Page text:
At the same time, she's also a person who clearly loves her kid and is obviously trapped in massively challenging financial situations that nobody can break out of with ease. The Florida Project is not looking to classify its main characters into easy categorizations of good or bad (save for maybe Willem Dafoe's landlord, who typically serves as the sort of affable everyman Jimmy Stewart might have played had this been made in the mid-20th century), rather it wants to create realistically complex figures out of the kind of everyday people that typically don't get movies made revolving around their lives and struggles. Typical "poor people" in Hollywood movies still reside in houses that the characters of The Florida Project can only dream of having. In The Florida Project, we have stark portraits of the financially challenged, the ones who have to sell iPad's to meet that month's rent, the ones society will typically write off as "lazy" without ever looking at them as human beings.

Filmmaker Sean Baker, on the other hand, clearly wants to tell stories from this vital perspective and he injects humanity into a population usually reduced to caricature by utilizing the aforementioned differing perspectives of a child and an adult to get inside the characters heads. By the end of The Florida Project, one gets to feel like they fully understand Moonee, Halley and Bobby and their world which is beautifully realized through outstanding camerawork. Shot on 35mm film, there are some ingenious shot choices that work incredibly well in making the world of The Florida Project feel like a, well, world, most notably an early wide shot showing the numerous residents of the hotel reacting to the power going out. It's here that we get to see just how many people are living in this hotel, each with their own stories and their own grievances to voice. Sean Baker doesn't want the camera to miss a single soul at this hotel, they all have value and that's why this moment is framed in as wide of a shot as possible.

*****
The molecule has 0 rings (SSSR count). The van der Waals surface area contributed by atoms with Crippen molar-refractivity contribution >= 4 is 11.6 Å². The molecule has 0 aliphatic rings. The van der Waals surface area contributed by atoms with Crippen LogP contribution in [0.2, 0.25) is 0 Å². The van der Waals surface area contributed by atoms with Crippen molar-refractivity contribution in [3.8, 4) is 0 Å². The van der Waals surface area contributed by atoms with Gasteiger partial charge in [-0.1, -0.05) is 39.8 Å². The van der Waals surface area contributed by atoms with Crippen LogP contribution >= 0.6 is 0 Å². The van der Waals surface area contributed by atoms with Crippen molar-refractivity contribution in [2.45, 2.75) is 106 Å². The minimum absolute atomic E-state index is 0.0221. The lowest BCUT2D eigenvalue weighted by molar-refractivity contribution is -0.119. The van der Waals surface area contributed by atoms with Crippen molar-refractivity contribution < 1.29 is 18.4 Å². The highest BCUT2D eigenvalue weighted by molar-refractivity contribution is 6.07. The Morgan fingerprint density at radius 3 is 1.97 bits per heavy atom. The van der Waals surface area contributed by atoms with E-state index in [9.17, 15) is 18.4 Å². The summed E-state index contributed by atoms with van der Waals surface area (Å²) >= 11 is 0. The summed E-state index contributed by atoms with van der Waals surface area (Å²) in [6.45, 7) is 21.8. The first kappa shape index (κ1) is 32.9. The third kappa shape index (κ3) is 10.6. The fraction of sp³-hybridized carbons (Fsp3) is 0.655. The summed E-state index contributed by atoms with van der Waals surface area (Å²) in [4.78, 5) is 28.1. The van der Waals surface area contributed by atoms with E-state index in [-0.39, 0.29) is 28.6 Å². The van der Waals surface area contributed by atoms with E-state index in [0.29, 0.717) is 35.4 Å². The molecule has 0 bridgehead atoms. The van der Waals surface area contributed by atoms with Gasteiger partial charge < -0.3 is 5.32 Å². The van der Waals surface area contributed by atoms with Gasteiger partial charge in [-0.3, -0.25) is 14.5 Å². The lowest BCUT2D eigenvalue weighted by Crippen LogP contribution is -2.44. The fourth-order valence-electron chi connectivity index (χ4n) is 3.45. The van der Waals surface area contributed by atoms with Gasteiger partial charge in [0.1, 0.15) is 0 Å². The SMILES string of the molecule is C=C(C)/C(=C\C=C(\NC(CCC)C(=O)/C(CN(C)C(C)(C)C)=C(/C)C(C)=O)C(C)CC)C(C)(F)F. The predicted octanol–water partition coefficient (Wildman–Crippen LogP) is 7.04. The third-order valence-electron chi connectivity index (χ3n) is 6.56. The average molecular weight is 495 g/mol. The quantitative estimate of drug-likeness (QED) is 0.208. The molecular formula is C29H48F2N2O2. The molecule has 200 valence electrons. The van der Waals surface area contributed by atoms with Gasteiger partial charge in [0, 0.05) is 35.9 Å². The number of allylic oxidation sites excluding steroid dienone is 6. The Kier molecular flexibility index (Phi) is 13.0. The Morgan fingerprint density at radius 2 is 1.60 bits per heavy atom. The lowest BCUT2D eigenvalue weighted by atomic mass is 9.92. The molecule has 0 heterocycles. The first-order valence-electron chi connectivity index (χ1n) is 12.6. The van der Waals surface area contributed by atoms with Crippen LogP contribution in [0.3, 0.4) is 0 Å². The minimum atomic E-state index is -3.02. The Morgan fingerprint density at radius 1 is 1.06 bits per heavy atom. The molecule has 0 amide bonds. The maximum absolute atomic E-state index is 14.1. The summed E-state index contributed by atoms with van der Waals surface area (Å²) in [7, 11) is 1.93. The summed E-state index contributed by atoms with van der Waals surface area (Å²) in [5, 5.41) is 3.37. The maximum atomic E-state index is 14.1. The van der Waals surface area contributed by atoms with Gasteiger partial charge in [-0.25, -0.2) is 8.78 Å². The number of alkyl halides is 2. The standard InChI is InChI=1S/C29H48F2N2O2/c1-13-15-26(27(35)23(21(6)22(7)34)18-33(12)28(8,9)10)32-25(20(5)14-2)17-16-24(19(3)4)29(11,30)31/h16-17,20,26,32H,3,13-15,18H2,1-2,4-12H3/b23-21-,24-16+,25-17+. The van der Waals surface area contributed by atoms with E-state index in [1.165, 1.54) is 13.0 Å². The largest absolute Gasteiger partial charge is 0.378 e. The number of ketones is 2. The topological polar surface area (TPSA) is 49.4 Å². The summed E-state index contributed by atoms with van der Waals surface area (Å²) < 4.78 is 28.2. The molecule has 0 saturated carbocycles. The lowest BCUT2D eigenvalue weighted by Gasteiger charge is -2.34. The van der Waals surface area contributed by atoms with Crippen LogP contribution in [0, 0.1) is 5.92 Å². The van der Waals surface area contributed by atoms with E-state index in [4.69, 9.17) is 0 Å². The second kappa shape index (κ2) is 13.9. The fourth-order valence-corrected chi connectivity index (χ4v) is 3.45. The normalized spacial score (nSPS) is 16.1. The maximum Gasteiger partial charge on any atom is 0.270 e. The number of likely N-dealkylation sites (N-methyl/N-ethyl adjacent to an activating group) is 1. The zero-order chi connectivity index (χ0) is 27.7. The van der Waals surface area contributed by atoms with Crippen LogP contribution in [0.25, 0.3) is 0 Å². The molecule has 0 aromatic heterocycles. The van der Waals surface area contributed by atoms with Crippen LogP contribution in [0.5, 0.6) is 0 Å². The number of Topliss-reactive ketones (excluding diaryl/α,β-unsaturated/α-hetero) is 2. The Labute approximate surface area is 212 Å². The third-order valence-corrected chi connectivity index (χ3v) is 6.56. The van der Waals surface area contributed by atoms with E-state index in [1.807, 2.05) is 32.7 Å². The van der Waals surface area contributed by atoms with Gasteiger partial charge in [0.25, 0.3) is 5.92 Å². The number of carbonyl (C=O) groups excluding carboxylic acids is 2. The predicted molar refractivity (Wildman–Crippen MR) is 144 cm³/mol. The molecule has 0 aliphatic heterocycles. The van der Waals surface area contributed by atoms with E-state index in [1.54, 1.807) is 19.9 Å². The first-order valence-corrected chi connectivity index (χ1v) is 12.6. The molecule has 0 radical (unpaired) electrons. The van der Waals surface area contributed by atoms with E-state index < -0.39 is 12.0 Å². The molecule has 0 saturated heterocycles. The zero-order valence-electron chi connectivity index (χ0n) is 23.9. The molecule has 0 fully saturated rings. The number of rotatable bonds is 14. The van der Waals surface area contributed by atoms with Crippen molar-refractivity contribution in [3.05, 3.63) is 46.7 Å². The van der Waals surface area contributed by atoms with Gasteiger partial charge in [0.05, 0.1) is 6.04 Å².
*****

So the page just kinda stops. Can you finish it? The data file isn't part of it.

Just like how Sean Baker's debut movie Tangerine captured instantly unforgettable performances from the two newcomer actors playing its lead characters, The Florida Project also garners remarkable work from newbies to the world of on-screen performances. Brooklynn Pierce is terrific as Moonee, with her intentionally imperfect speaking patterns that have her interrupting people and constantly leaving thoughts unfinished evoking the actual vocal traits of children impeccably. Making her very first screen credit here is Bria Vinaite, who is an outright revelation as Halley. Her performance instantly makes Halley recognizable as the type of human being we've all met while Vinaite handles the moral complexities of the character with incredible skill. And as for Willem Dafoe, every word of praise you've heard about this performance is so true, Dafoe plays a character unlike any other in his vast filmography and he does so with tremendous success.

This trio of actors does an incredible job working with both the world of childhood and the world of adulthood, the two elements that drive The Florida Project above all others. In the harrowing final ten minutes of the film, the two worlds collide in a heartbreaking fashion that concludes in a widely divisive shot that felt like the perfect capper to the story in my book. That's far from the only sequence in The Florida Project that's managed to lodge itself into my cranium for days after watching the movie of course, there's plenty here that manages to be impressively memorable. This is a phenomenal motion picture, one whose heavy uses of empathy and sublime filmmaking make ordinry yet oft-forgotten lives mesmerizing to watch.